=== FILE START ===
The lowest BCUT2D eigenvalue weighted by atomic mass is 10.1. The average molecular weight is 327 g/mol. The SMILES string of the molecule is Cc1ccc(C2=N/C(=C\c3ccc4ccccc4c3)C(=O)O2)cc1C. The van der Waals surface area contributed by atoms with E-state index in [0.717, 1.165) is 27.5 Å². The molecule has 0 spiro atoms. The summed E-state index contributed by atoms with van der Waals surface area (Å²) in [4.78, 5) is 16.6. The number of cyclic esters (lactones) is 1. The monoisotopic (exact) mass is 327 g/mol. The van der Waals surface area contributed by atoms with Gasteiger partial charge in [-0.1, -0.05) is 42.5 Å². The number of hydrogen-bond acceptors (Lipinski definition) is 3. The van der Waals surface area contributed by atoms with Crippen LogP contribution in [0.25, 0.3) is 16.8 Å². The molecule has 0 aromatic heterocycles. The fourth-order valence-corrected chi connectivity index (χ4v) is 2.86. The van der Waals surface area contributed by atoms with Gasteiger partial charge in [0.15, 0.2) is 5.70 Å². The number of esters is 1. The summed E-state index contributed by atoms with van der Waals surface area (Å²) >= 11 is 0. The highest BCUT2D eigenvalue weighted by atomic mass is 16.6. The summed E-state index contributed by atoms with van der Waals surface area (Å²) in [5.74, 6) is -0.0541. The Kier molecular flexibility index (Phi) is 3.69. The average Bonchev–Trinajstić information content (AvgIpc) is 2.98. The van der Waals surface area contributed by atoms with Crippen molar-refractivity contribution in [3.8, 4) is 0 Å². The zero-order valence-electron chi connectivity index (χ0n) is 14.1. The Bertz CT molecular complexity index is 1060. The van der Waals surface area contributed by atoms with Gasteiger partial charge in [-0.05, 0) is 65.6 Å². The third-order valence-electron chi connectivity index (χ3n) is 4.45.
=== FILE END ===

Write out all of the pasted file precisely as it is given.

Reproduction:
The lowest BCUT2D eigenvalue weighted by atomic mass is 10.1. The average molecular weight is 327 g/mol. The SMILES string of the molecule is Cc1ccc(C2=N/C(=C\c3ccc4ccccc4c3)C(=O)O2)cc1C. The van der Waals surface area contributed by atoms with E-state index in [0.717, 1.165) is 27.5 Å². The molecule has 0 spiro atoms. The summed E-state index contributed by atoms with van der Waals surface area (Å²) in [4.78, 5) is 16.6. The number of cyclic esters (lactones) is 1. The monoisotopic (exact) mass is 327 g/mol. The van der Waals surface area contributed by atoms with Gasteiger partial charge in [-0.1, -0.05) is 42.5 Å². The number of hydrogen-bond acceptors (Lipinski definition) is 3. The van der Waals surface area contributed by atoms with Crippen LogP contribution in [0.25, 0.3) is 16.8 Å². The molecule has 0 aromatic heterocycles. The fourth-order valence-corrected chi connectivity index (χ4v) is 2.86. The van der Waals surface area contributed by atoms with Gasteiger partial charge in [0.15, 0.2) is 5.70 Å². The number of esters is 1. The summed E-state index contributed by atoms with van der Waals surface area (Å²) >= 11 is 0. The highest BCUT2D eigenvalue weighted by atomic mass is 16.6. The summed E-state index contributed by atoms with van der Waals surface area (Å²) in [5.74, 6) is -0.0541. The Kier molecular flexibility index (Phi) is 3.69. The average Bonchev–Trinajstić information content (AvgIpc) is 2.98. The van der Waals surface area contributed by atoms with Crippen molar-refractivity contribution in [3.8, 4) is 0 Å². The zero-order valence-electron chi connectivity index (χ0n) is 14.1. The Bertz CT molecular complexity index is 1060. The van der Waals surface area contributed by atoms with Gasteiger partial charge in [-0.05, 0) is 65.6 Å². The third-order valence-electron chi connectivity index (χ3n) is 4.45.